# # Lambdabulb

A 3D fractal formula related to the Mandelbulb.

History/credits:

• Fractal Chats Discord discussion August 2024
• original definition at fractalforums.com/mandelbulb-renderings/lambdabulb,
• modified by machina-infinitum
• fragmentarium version assisted by dark-beam
• translated to lycium et al’s FractalTracer by bezo97
• polynomial optimization by me

## # 1 Formula

$z \to c (z - z^p)$

### # 1.1 Trigonometric

The Lambdabulb formula is specified using spherical trigonmetry with a “triplex” vector multiplication and power similar to the Mandelbulb. Pseudo-code:

formula(z, c):

z = triplexMult(c, z - triplexPow(z, power, phase));

triplexPow(z, power, phase):

r = length(z);
theta = atan2(z.y, z.x);
phi = acos(z.z / r);

r = pow(r, power)
theta = theta * power;
phi = phi * power + phase;

return
{ r * sin(phi) * cos(theta)
, r * sin(phi) * sin(theta)
, r * cos(phi)
};

triplexMul(u, v):

ru = length(u);
rv = length(v);
a = 1 - (u.z * v.z) / (ru * rv);
return
{ a * (u.x * v.x - u.y * v.y)
, a * (v.x * u.y + u.x * v.y)
, rv * u.z + ru * v.z
};


Image rendering can be done via ray marching with automatic differentiation for distance estimates, for example code see github.com/lycium/FractalTracer.

### # 1.2 Polynomial (Power 4)

Profiling with valgrind --tool=cachegrind showed that 50% of the program runtime was in libm for the trigonmetry and powers.

Similar to Chebyshev polynomials, trig(f(inverse trig)) can often be replaced by algebra, which is usually less computationally expensive and sometimes more accurate.

I used wxMaxima computer algebra system to work out the maths for power 4 triplexPow. A similar approach should work for other integer powers.

(%i1)	power : 4;
(%o1)	4
(%i2)	factor(trigexpand(cos(power*atan2(y,x))));
(%o2)	((y^2-2*x*y-x^2)*(y^2+2*x*y-x^2))/(y^2+x^2)^2
(%i3)	factor(trigexpand(sin(power*atan2(y,x))));
(%o3)	-(4*x*y*(y-x)*(y+x))/(y^2+x^2)^2
(%i4)	at(factor(expand(trigexpand(factor(trigexpand(cos(phase + power * acos(z / sqrt(x^2+y^2+z^2)))))))), [cos(phase) = c, sin(phase) = s]);
(%o4)	(c*z^4-4*s*sqrt(y^2+x^2)*z^3-6*c*y^2*z^2-6*c*x^2*z^2+4*s*y^2*sqrt(y^2+x^2)*z+4*s*x^2*sqrt(y^2+x^2)*z+c*y^4+2*c*x^2*y^2+c*x^4)/(z^2+y^2+x^2)^2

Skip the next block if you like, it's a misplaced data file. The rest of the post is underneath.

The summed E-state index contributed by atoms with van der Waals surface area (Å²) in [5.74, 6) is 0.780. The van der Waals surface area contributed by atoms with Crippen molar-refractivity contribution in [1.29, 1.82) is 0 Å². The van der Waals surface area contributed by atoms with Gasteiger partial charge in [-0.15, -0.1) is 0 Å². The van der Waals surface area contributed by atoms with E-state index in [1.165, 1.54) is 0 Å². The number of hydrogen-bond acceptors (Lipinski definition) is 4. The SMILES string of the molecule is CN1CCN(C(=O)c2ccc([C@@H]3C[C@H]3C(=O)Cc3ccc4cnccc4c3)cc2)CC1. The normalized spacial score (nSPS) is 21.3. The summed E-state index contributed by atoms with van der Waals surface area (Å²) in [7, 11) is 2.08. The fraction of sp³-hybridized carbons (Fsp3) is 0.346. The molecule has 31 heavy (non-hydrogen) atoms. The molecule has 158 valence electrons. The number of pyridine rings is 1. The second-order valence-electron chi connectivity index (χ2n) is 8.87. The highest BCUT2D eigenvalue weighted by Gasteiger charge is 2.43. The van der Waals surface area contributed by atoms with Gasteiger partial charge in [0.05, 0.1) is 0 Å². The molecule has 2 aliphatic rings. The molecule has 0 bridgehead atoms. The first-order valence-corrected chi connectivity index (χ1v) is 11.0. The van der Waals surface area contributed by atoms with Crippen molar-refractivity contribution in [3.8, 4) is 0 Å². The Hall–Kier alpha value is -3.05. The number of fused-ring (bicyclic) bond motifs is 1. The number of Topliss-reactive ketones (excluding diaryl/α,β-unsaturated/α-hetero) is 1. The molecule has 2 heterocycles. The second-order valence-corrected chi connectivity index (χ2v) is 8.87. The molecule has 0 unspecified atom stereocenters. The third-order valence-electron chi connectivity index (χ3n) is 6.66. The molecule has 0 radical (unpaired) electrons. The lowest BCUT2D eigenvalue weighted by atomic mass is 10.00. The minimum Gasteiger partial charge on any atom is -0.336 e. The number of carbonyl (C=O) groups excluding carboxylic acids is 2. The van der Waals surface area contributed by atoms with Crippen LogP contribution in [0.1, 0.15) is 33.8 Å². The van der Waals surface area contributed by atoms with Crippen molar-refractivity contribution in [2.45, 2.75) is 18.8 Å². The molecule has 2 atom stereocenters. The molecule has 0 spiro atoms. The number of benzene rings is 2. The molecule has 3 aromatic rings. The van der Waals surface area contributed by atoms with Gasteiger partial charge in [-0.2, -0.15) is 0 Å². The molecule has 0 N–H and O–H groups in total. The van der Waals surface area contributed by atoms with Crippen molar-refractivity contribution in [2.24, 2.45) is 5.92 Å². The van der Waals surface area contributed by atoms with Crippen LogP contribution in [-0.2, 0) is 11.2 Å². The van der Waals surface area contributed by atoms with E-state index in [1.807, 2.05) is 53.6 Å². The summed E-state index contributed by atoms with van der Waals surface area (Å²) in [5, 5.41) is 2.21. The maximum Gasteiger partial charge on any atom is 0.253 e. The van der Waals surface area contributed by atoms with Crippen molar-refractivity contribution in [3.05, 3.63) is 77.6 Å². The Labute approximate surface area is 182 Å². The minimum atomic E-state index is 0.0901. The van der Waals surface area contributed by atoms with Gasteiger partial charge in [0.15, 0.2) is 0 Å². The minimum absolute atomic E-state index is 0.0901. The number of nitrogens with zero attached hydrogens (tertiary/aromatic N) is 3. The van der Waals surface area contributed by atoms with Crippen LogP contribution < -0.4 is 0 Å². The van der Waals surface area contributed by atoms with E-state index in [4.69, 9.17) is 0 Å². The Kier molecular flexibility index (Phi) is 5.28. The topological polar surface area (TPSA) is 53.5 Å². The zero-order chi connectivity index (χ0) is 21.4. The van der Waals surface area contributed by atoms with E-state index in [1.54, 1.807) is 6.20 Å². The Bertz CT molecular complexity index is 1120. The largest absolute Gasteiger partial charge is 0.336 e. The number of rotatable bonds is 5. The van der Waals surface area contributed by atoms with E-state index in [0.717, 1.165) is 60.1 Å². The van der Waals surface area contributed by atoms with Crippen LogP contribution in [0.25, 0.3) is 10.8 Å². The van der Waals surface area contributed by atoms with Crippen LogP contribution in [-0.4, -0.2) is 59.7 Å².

(%i5)	at(factor(expand(trigexpand(factor(trigexpand(sin(phase + power * acos(z / sqrt(x^2+y^2+z^2)))))))), [cos(phase) = c, sin(phase) = s]);
(%o5)	(s*z^4+4*c*sqrt(y^2+x^2)*z^3-6*s*y^2*z^2-6*s*x^2*z^2-4*c*y^2*sqrt(y^2+x^2)*z-4*c*x^2*sqrt(y^2+x^2)*z+s*y^4+2*s*x^2*y^2+s*x^4)/(z^2+y^2+x^2)^2


With some manual common subexpression elimination, and noting that dividing cos_phi and sin_phi by $$r^4$$ is unnecessary as the end result is multiplied by $$r^4$$, this translates into pseudo-code like so:

triplexPow4(z, cos_phase, sin_phase):

x2 = z.x * z.x;
y2 = z.y * z.y;
z2 = z.z * z.z;
xy2 = 2 * z.x * z.y;
y2mx2 = y2 - x2;
y2px2 = y2 + x2;
y2px22 = y2px2 * y2px2;

cos_theta = (y2mx2 - xy2) * (y2mx2 + xy2) / y2px22;
sin_theta = -2 * xy2 * y2mx2 / y2px22;

z22 = z2 * z2;
a = z22 + y2px22 - 6 * y2px2 * z2;
b = sqrt(y2px2) * z.z * (z2 - y2px2);
cos_phi = cos_phase * a - 4 * sin_phase * b;
sin_phi = sin_phase * a + 4 * cos_phase * b;

return
{ sin_phi * cos_theta,
, sin_phi * sin_theta,
, cos_phi
};


## # 2 Benchmarks

FractalTracer compiled with g++ 12 on AMD Ryzen 2700X CPU (16 threads) running Debian Bookworm, at 1280x720 resolution. Lower timings are better.

• trigonometric, double precision, double epsilon: 126 seconds per pass
• trigonometric, double precision, single epsilon: 58 seconds per pass
• trigonometric, single precision, double epsilon: 73 seconds per pass
• trigonometric, single precision, single epsilon: 36 seconds per pass
• polynomial, double precision, double epsilon: 78 seconds per pass
• polynomial, double precision, single epsilon: 40 seocnds per pass
• polynomial, single precision, double epsilon: 42 seconds per pass
• polynomial, single precision, single epsilon: 22 seconds per pass

## # 3 Images

Comparison of trigonometric (4 samples per pixel) vs polynomial (32 samples per pixel), double vs single floating point precision, double vs single tuned ray marching epsilons.

Using single-tuned epsilons (which are larger) has the effect of thickening the fractal shape.

Polynomial seems improved over trigonometric, the fractal is much more solid. Not sure whether there is a bug somewhere or if it’s just numerical precision issues.

Note the different appearance near the horizon of the penultimate polynomial-single-double image, this is probably due to self-intersections caused by to too-low epsilons for the precision.

Parameters:

power = 4
phase = 1.815142
c = { 1.035, -0.317, 0.013 }


The fixed c makes it a “Juliabulb” variant.

• trigonometric, double precision, double epsilon

• trigonometric, double precision, single epsilon

• trigonometric, single precision, double epsilon

• trigonometric, single precision, single epsilon

• polynomial, double precision, double epsilon

• polynomial, double precision, single epsilon

• polynomial, single precision, double epsilon

• polynomial, single precision, single epsilon